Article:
We urbanites in cities and towns do not really know what is going on with the election campaign in the jungles of Batang Ai.  Those interested in the daily blow-by-blow account can rely on Sarawak bloggers at ground zero. Joseph Tawie is a good source. The others are Dayak Nation, Dayak Baru, Letters from Batang Ai, Sarawak Headhunter and Hornbill Unleashed.

Uneven field

In rural Sarawak, the candidate’s personality counts. On paper, Jawah Gerang has the edge over Malcolm Mussen in this department. He was the Member of Parliament for five terms in this constituency, and so must be well known and well connected in Batang Ai. He has been campaigning on land and other issues, spreading the message of a need for change.


Cockfight (pic by SuperBass, source: wikipedia.org)
In sharp contrast, Malcolm Mussen is a new bird, whose ability as a fighting cock remains unproven. His father was a local Pengulu, but according to the blogger Dayak Baru, the Pengulu has been accused of cheating local Ibans under his charge of land.

But BN does not need a strong candidate to win. There will be a stellar army of state ministers and assistant ministers descending upon the longhouse. They will be supported by a cast of party workers, civil servants, and members of periphery government agencies like Kemas to spread their gospel of the politics of development.

Already, development projects worth tens of millions of ringgit have been announced for Batang Ai.

Currently, there is only one issue circulating around the coffee shops throughout Sarawak. How much cash will be dished out to the voters to ensure a BN victory?  Will it work? Rumours spread like wild fires, and I hear preposterous figures.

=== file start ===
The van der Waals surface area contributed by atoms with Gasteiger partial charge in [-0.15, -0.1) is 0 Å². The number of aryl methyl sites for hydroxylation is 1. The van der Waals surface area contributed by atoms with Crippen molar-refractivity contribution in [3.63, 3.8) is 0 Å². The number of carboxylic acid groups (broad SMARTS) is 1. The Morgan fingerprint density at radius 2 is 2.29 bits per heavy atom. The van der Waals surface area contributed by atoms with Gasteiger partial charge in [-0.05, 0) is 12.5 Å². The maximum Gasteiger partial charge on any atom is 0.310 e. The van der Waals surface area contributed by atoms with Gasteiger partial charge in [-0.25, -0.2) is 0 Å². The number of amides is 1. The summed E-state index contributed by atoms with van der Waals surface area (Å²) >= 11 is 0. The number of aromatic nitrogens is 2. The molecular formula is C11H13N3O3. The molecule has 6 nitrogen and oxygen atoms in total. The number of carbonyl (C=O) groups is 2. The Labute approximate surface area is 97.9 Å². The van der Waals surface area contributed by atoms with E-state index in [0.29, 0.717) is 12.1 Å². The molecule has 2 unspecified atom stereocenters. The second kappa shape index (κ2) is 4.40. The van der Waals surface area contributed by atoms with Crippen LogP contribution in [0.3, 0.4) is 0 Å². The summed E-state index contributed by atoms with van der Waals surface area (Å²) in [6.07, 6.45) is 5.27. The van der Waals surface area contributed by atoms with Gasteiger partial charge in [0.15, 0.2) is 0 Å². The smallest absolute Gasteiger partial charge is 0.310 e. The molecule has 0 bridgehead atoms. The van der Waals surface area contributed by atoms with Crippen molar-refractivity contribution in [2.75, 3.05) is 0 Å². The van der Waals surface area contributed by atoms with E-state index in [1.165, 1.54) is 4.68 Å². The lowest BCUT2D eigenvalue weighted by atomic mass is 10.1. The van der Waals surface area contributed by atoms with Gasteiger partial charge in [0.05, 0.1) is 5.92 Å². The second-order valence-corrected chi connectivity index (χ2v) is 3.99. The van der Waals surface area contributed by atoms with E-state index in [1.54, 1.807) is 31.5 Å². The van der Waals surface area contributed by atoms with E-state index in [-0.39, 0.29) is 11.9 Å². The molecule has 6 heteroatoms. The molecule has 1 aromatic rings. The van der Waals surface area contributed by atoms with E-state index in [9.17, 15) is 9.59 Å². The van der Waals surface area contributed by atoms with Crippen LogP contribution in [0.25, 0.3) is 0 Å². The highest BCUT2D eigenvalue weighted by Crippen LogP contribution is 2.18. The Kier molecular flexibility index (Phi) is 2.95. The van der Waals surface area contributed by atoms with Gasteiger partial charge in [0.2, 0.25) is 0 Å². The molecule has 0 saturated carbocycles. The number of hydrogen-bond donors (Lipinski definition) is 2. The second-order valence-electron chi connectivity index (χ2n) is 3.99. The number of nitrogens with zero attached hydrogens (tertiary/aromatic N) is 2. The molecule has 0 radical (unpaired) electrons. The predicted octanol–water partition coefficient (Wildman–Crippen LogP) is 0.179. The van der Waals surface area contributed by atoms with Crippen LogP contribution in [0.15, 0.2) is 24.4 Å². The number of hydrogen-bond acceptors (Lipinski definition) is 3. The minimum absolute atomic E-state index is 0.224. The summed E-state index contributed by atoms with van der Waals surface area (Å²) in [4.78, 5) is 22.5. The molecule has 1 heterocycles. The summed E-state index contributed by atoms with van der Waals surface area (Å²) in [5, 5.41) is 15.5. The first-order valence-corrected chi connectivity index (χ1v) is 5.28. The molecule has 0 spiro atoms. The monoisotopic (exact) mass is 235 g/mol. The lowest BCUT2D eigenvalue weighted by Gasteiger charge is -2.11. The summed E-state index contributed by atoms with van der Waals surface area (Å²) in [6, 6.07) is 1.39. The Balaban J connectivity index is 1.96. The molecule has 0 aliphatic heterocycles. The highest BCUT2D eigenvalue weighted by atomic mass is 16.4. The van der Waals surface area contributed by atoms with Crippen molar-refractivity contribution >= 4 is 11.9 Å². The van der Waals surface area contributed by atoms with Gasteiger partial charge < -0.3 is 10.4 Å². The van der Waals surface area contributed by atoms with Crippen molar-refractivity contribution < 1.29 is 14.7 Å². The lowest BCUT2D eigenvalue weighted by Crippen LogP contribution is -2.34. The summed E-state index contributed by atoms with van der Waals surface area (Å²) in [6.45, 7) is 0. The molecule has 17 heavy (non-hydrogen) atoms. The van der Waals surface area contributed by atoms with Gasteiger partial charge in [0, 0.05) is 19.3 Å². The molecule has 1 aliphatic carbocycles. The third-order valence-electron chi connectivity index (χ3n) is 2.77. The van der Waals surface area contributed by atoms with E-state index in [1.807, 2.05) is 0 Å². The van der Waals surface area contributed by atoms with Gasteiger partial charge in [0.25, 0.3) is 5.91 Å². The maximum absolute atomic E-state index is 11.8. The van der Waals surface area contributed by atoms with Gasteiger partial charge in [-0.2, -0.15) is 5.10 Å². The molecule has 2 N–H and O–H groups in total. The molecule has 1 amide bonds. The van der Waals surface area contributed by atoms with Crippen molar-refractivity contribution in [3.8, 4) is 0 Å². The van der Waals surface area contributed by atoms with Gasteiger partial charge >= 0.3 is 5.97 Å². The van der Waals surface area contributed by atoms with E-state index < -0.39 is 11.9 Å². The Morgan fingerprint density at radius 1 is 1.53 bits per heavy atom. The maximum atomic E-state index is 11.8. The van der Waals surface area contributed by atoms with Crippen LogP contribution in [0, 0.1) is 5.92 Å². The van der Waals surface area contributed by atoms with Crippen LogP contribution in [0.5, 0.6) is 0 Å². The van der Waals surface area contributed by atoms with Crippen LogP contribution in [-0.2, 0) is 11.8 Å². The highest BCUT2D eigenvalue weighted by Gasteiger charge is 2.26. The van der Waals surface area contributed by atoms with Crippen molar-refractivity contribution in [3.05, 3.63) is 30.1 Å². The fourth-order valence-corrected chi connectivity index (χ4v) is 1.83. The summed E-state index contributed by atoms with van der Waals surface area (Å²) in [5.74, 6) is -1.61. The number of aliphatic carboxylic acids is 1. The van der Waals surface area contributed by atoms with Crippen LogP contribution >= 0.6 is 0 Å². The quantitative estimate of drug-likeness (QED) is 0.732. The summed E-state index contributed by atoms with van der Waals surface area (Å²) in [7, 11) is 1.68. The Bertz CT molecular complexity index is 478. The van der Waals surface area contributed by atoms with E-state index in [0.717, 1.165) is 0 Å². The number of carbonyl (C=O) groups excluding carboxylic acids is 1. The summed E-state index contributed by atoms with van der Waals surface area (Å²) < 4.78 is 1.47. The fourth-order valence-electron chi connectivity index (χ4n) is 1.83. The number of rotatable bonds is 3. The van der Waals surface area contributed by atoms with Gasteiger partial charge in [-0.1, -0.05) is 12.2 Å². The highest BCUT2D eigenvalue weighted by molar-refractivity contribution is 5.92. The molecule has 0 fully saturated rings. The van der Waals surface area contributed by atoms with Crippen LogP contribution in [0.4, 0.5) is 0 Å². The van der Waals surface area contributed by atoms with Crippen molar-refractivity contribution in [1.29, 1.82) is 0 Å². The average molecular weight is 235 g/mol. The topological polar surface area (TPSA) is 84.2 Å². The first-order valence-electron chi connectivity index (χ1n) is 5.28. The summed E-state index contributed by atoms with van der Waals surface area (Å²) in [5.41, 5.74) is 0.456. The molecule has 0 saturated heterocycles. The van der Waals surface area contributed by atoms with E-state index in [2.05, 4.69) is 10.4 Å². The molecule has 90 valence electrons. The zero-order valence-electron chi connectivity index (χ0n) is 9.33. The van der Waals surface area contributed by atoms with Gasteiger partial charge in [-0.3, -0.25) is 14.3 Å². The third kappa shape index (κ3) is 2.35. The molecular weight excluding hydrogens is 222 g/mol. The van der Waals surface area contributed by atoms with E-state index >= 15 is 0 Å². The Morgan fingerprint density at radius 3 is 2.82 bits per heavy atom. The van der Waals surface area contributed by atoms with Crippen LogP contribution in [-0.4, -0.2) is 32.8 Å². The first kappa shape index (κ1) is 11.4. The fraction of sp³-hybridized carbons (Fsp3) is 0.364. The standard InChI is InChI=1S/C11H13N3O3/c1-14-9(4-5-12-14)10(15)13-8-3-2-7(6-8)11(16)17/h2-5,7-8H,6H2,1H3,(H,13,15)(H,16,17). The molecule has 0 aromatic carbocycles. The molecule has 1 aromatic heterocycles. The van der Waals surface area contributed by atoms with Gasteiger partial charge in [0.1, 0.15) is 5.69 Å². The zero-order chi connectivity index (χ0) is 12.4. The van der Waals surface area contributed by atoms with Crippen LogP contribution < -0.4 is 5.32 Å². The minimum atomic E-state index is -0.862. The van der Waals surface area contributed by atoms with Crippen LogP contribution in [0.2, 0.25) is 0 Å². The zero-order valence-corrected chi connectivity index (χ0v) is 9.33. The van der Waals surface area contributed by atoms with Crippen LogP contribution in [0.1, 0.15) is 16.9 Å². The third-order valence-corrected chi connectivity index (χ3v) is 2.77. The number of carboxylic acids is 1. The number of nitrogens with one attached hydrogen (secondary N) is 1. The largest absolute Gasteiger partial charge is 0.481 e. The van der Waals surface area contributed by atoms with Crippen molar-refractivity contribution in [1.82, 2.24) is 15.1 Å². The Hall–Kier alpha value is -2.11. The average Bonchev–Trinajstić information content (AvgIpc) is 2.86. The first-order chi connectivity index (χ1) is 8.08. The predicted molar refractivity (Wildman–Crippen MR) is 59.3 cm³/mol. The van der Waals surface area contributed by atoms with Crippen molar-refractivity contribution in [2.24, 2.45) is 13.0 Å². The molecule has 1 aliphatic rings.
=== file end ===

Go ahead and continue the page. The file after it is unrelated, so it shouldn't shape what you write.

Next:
All the BN needs is to secure 4,000 votes to win. A few million ringgit can be petty cash for crony capitalists who depend on the state government for their golden rice bowl.

It is easier said than done to ask the Iban voters to take the money and vote for the opposition. They are poor, and do not always have the bird’s eye view of politics as city commentators do.

I would like to be pleasantly surprised with a PKR victory. But for now at least, the BN has a big edge. For the PKR, it is an uphill battle all the way in this tilted playing field. The next days ahead before 7 April will be critical.


Sim Kwang Yang was DAP Member of Parliament for Bandar Kuching in Sarawak from 1982 to 1995.

See also:

PKR may find it tough in Batang Ai

Battling over land rights in Batang Ai

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2 Responses to “Difficult terrain at Batang Ai for PKR”

  1. flyer168 says:

    “All the BN needs is to secure 4,000 votes to win. A few million ringgit can be petty cash for crony capitalists who depend on the state government for their golden rice bowl.

    “It is easier said than done to ask the Iban voters to take the money and vote for the opposition. They are poor, and do not always have the bird’s eye view of politics as city commentators do.

    “I would like to be pleasantly surprised with a PKR victory. But for now at least, the BN has a big edge. For the PKR, it is an uphill battle all the way in this tilted playing field. The next days ahead before 7 April will be critical.”

    BN under Taib Mahmud has almost three decades of indoctrination and intimidation of the targeted 4,000 Iban voters.

    Assuming RM2,000 per voter, they only need RM8.0 million which is pittance from all their timber lootings.

    Unless PR and their West Malaysian bloggers can come out with RM10.0 million NOW, it is still a tough battle with the time available and remote terrain access within the next four days!

  2. When BEE END campaigners come to the house, just welcome them more than you would the king, so that [there can be more sweet promises of projects]. Get the money as much as possible from the BEE END, and vote for PKR, change we can. I hope the Chinese and Malay [Malaysian] voters in the town will also support the Iban voters to vote for PKR. I hope the Iban now have learned a lot of lessons from the past. If PKR loses, just forget about change we can.